Saudi private schools hiring Saudi teachers to replace expats

Published:  3 Feb at 6 PM
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As a result of many expat teachers showing reluctance to transfer their sponsorships from family members to employers, Saudi private schools are being forced to employ Saudi teachers.

At present, Saudi teachers are a glut on the market, with 76 per cent of the kingdom’s women wishing to be employed in private schools, according to the director of the government’s Human Resources Development Fund. Previously, the Saudi Ministry of Education had ordered that priority be given to local teachers in compliance with the law.

A number of private schools are now replacing expats teachers with Saudis, saying that it’s less confusing for their students as well as giving Saudi women a chance to teach. Najat Ali, human resources head of a Jeddah private school, noted that most Saudi women were uninterested in jobs in commerce or business, preferring to become teachers.

Meanwhile, a proposal by a Kuwaiti lawyer that 20 per cent of expats should leave the emirate every year is sparking a heated debate. Abdullah al Tamimi's plan stated that 1.35 million expats would have to leave during the next five years in order to balance out the country’s demographics.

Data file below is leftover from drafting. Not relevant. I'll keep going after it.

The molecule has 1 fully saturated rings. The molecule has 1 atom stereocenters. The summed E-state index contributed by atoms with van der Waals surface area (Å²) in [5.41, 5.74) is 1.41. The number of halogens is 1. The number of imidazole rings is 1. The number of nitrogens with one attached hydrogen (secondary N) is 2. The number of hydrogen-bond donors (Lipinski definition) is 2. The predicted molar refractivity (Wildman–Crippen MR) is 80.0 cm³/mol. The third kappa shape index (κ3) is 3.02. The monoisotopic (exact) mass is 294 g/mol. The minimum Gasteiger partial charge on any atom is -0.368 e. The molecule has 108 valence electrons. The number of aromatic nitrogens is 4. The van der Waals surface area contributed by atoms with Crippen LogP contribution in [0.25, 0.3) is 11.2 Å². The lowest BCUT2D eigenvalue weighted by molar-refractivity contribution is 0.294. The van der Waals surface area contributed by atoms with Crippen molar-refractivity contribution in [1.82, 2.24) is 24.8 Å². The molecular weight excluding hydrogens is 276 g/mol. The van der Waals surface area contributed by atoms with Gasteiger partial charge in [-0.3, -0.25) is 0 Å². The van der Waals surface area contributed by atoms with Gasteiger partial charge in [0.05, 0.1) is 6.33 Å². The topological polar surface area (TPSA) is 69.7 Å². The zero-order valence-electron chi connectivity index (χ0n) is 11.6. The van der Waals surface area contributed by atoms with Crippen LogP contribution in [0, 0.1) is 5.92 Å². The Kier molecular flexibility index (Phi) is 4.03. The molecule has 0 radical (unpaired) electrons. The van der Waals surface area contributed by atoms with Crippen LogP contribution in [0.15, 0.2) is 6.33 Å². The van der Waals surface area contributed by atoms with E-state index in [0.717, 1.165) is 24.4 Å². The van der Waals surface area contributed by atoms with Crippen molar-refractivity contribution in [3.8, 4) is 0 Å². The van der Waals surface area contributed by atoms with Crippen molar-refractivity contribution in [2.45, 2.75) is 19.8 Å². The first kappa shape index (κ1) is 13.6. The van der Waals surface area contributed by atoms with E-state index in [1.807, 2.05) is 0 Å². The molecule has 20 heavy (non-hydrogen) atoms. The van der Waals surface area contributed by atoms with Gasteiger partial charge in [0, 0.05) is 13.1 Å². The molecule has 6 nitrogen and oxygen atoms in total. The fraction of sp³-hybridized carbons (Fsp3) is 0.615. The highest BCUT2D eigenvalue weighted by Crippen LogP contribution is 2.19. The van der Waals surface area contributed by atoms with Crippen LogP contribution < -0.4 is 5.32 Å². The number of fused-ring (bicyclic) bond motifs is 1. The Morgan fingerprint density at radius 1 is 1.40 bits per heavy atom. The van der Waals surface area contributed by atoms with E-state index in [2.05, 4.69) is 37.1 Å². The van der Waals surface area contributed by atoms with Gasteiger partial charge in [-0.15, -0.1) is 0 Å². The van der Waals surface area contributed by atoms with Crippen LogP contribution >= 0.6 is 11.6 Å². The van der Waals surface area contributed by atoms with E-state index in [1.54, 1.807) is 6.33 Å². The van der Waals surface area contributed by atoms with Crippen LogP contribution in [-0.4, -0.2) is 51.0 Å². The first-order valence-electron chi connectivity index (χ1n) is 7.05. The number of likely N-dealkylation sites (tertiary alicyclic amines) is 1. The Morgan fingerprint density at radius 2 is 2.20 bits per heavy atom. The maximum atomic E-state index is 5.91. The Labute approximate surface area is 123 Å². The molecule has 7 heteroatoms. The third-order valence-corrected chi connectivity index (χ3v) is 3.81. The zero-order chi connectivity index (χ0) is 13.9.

He added that, as there are just 1.2 million resident Kuwaitis, the number of expats at any one time should not exceed that amount. His plan also suggests that no foreign community should exceed 25 per cent of the total of expats in the kingdom at any one time.

A number of Kuwaiti lawyers are supporting the proposal, but lawyer Hamad al Harshani is against imposing the cap. He told local media that many expatriates are bringing much-needed expertise and experience of great benefit to the country as a whole.
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